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Meet Abelana River Lodge’s intrepid guides!

For Bill Drew and Sasha Maggs, every day at Abelana Game Reserve is an adventure. We may not have guests at the moment but patrolling the reserve and continuing the important task of keeping  the reserve’s wildlife familiar with game viewers is all in a day’s work for this intrepid Abelana River Lodge guiding duo.

Originally a chef by trade, Bill was born and raised in County Cork in Ireland and first came to South Africa in 2003. “I was always into wildlife and loved watching David Attenborough documentaries as a kid,” explains Bill. “When I moved here, I spent four years living on the neighbouring property to Abelana so got the know this area exceptionally well,” he says. “I knew I wanted to become a guide as soon as I arrived in South Africa and fell in love with this magical wilderness,” he adds, looking out over the Selati River.

It’s a dream that took the next 10 years to achieve, as Bill (38) slowly graduated from cheffing to guiding, doing his guide’s course in 2013. Since then he has worked hard to gain additional skills, getting his trails and lead rifle qualifications that enable him to conduct walking safaris. “I’m passionate about walking,” says Bill. “And especially love tracking rhino.”

He’s been with Abelana since March this year and says it’s wonderful to be back in the area that he originally fell in love with almost 20 years ago. “It’s a very special place, this,” he says. “The contrast in topography is amazing, from the river here to the koppies, and the incredible trees are just outstanding, especially the rock figs and the baobabs,” enthuses Bill. “There’s also lots of history here –  – apparently the sangomas from the Mashishimale community used these koppies to come and pray to their ancestors. They are sacred places.”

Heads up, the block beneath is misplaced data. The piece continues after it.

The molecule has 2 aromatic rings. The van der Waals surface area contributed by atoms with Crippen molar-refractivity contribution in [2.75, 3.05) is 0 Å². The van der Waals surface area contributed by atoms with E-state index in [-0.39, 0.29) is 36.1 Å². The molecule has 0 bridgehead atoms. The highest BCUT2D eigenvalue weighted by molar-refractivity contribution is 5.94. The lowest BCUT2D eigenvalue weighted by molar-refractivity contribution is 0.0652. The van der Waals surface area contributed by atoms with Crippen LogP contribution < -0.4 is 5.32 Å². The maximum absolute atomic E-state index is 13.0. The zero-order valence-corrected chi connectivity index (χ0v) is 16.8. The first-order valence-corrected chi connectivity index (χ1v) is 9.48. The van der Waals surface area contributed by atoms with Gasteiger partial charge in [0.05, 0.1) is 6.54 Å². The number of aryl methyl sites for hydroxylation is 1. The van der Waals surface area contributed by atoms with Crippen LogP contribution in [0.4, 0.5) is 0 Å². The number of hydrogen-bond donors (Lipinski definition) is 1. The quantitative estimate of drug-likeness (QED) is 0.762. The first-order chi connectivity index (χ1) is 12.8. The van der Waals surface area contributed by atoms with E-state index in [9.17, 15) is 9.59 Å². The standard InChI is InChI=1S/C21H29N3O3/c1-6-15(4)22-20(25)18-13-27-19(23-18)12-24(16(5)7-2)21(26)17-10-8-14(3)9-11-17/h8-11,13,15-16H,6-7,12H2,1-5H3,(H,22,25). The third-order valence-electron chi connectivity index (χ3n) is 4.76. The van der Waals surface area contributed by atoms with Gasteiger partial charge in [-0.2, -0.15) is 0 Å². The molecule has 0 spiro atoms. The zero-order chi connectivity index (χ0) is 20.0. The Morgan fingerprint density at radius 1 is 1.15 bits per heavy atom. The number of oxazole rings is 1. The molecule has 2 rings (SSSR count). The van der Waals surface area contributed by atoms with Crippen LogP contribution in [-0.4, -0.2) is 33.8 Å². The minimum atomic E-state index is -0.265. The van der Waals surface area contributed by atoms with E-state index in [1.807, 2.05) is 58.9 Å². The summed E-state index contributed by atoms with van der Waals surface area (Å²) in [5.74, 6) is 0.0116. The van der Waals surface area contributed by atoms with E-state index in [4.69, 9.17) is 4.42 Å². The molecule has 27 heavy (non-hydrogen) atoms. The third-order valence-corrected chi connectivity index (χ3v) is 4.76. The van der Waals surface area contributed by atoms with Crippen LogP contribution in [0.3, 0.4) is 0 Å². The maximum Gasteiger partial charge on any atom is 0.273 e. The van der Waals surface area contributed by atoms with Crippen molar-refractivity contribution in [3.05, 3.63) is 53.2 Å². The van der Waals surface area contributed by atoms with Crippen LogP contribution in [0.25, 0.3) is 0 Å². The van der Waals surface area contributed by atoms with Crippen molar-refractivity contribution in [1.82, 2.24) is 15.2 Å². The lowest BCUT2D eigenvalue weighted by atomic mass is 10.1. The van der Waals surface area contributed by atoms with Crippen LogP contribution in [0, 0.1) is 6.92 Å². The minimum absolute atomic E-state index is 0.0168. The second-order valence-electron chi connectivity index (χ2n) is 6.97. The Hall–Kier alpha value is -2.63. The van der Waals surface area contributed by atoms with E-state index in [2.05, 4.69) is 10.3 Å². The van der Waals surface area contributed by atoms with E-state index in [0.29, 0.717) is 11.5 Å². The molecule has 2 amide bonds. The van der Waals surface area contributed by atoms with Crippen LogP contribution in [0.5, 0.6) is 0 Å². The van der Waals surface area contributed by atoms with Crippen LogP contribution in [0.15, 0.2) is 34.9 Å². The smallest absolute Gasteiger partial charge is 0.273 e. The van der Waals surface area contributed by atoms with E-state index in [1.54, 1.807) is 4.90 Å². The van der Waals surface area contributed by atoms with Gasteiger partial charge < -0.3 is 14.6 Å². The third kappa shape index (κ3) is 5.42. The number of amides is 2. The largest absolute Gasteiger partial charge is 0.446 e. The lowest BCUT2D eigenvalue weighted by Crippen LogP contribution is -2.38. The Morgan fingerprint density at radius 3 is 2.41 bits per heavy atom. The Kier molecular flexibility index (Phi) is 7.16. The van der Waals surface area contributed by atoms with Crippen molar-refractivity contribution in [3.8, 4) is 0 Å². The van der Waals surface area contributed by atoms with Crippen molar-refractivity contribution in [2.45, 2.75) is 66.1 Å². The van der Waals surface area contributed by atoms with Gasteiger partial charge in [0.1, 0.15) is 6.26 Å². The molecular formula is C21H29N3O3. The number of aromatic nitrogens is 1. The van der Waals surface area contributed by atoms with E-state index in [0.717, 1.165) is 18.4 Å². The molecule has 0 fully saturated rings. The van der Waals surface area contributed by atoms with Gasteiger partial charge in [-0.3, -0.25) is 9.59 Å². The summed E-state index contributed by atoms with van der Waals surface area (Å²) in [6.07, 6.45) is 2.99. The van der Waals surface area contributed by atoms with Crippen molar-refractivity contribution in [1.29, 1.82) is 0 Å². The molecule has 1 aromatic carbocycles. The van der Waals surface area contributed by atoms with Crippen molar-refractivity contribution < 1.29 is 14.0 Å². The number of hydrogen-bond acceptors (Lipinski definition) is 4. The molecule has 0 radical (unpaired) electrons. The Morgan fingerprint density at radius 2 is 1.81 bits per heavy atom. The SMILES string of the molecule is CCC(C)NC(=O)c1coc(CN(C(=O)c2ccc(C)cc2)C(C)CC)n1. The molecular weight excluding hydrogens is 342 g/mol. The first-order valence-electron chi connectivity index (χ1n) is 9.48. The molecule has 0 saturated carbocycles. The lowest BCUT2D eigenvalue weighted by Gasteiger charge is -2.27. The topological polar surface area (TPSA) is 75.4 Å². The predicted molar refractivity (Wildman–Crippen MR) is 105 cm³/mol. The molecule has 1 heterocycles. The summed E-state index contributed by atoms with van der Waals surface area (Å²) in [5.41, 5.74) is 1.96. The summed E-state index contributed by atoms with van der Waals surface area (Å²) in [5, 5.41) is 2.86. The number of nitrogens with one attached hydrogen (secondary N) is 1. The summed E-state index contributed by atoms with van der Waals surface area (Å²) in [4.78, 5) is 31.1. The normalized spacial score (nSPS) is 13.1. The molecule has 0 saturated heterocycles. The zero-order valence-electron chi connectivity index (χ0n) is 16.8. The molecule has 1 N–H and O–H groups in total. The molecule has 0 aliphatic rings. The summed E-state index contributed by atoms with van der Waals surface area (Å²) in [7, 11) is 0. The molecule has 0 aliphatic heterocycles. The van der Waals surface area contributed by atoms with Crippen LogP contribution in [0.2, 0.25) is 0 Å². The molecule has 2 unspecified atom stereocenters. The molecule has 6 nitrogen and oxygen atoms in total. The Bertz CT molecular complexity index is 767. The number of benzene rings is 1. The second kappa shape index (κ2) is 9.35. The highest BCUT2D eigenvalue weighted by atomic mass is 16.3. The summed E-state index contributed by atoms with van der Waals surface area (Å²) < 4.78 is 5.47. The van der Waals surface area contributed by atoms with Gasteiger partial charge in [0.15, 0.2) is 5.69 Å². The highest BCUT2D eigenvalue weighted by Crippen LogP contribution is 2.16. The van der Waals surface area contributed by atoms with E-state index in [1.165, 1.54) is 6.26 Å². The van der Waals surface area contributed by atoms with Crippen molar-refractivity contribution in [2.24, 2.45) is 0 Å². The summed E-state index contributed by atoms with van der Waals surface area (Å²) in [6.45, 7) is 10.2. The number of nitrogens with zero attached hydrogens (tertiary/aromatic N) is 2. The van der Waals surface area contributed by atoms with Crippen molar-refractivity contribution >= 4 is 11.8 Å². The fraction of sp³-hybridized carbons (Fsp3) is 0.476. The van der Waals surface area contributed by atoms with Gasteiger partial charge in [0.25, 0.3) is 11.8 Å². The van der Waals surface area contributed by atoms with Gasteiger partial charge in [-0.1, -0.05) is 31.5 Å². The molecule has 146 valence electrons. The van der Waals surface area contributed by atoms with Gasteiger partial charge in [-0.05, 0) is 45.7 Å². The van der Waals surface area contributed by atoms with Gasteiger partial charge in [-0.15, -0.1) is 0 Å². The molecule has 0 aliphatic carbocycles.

For 26-year-old Sasha the path to Abelana took a very different route. From South Africa’s Mother City of Cape Town, she’s always been passionate about nature and decided to study it at university, getting a BSc in biodiversity and ecology at the university of Stellenbosch. She then decided to travel for a while, teaching English in South Korea and Hong Kong for just over a year before becoming excitedat the idea of guiding.

“I saw a friend in SA posting amazing things on Facebook about a safari guide’s course she was doing and I thought that would be amazing, so I applied, was accepted and returned to SA to do my guide’s course,” says Sasha. “As part of my course I spent a few months on one of the larger game reserves in this area doing my practical placement, and when I heard about Abelana, I took the opportunity to spread my wings and moved here in April this year,” she adds.

“I’d never been on a game drive in my entire life before deciding to become a safari guide,” she laughs. “I just took a chance on the fact I might love it and I was right. I do.”

It was strange for her to have a new job with no guests though… “It’s given me the chance to learn the area without the pressure of getting lost,” she laughs. “And I have Bill to practice my guiding skills on!”

“It’s nice to be here from the start,” says Bill. “It makes an enormous difference because we are helping to build something special. Although there are no guests due to the lockdown restrictions, we are playing a vital role by traversing the reserve each day and habituating the wildlife to the constant presence of humans. As a result, we are beginning to have incredible sightings as the animals become more used to us being around,” he explains.

“We spend time tracking the lions every day,  andnow we’re working on the elephants. We have a small breeding herd in the area of Abelana River Lodge and they are becoming used to us. We’re also seeing our new rhinos regularly too,” says Bill. “We’re out every single day, for the whole day,” says Sasha. “We’ve seen some amazing stuff – Cape clawless otters, brown hyena, springhare, lots of leopards… It’s wonderful. This job is truly incredible, I am learning so much and getting so much knowledge that will help my career going forward.”



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